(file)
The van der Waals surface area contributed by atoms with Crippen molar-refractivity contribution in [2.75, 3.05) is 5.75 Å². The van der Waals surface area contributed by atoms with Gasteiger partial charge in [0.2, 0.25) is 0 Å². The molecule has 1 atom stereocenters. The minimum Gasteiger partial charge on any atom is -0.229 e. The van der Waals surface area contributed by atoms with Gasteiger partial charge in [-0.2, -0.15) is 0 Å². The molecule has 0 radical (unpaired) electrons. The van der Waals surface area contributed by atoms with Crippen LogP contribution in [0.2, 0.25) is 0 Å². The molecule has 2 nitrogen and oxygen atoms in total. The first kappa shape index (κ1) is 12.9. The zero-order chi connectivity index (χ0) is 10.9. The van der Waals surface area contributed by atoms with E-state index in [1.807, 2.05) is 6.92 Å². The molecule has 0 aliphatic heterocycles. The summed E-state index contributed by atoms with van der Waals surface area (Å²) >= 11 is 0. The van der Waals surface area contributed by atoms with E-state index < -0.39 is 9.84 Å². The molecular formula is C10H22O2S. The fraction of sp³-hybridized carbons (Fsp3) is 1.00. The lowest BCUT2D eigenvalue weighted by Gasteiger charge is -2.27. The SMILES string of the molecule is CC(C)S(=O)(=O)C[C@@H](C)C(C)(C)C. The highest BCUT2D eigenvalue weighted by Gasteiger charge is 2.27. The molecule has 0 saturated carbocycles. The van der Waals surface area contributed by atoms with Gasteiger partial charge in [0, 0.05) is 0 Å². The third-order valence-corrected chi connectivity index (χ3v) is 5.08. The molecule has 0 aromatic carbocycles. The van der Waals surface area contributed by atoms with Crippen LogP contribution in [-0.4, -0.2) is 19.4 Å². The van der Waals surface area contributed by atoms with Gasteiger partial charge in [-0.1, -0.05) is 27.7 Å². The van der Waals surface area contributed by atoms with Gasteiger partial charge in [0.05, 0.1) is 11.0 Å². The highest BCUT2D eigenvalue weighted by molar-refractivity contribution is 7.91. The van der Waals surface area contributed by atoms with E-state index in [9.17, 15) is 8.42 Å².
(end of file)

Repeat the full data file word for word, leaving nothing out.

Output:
The van der Waals surface area contributed by atoms with Crippen molar-refractivity contribution in [2.75, 3.05) is 5.75 Å². The van der Waals surface area contributed by atoms with Gasteiger partial charge in [0.2, 0.25) is 0 Å². The molecule has 1 atom stereocenters. The minimum Gasteiger partial charge on any atom is -0.229 e. The van der Waals surface area contributed by atoms with Gasteiger partial charge in [-0.2, -0.15) is 0 Å². The molecule has 0 radical (unpaired) electrons. The van der Waals surface area contributed by atoms with Crippen LogP contribution in [0.2, 0.25) is 0 Å². The molecule has 2 nitrogen and oxygen atoms in total. The first kappa shape index (κ1) is 12.9. The zero-order chi connectivity index (χ0) is 10.9. The van der Waals surface area contributed by atoms with E-state index in [1.807, 2.05) is 6.92 Å². The molecule has 0 aliphatic heterocycles. The summed E-state index contributed by atoms with van der Waals surface area (Å²) >= 11 is 0. The van der Waals surface area contributed by atoms with E-state index < -0.39 is 9.84 Å². The molecular formula is C10H22O2S. The fraction of sp³-hybridized carbons (Fsp3) is 1.00. The lowest BCUT2D eigenvalue weighted by Gasteiger charge is -2.27. The SMILES string of the molecule is CC(C)S(=O)(=O)C[C@@H](C)C(C)(C)C. The highest BCUT2D eigenvalue weighted by Gasteiger charge is 2.27. The molecule has 0 saturated carbocycles. The van der Waals surface area contributed by atoms with Gasteiger partial charge in [0, 0.05) is 0 Å². The third-order valence-corrected chi connectivity index (χ3v) is 5.08. The molecule has 0 aromatic carbocycles. The van der Waals surface area contributed by atoms with Crippen LogP contribution in [-0.4, -0.2) is 19.4 Å². The van der Waals surface area contributed by atoms with Gasteiger partial charge in [-0.1, -0.05) is 27.7 Å². The van der Waals surface area contributed by atoms with Gasteiger partial charge in [0.05, 0.1) is 11.0 Å². The highest BCUT2D eigenvalue weighted by molar-refractivity contribution is 7.91. The van der Waals surface area contributed by atoms with E-state index in [9.17, 15) is 8.42 Å².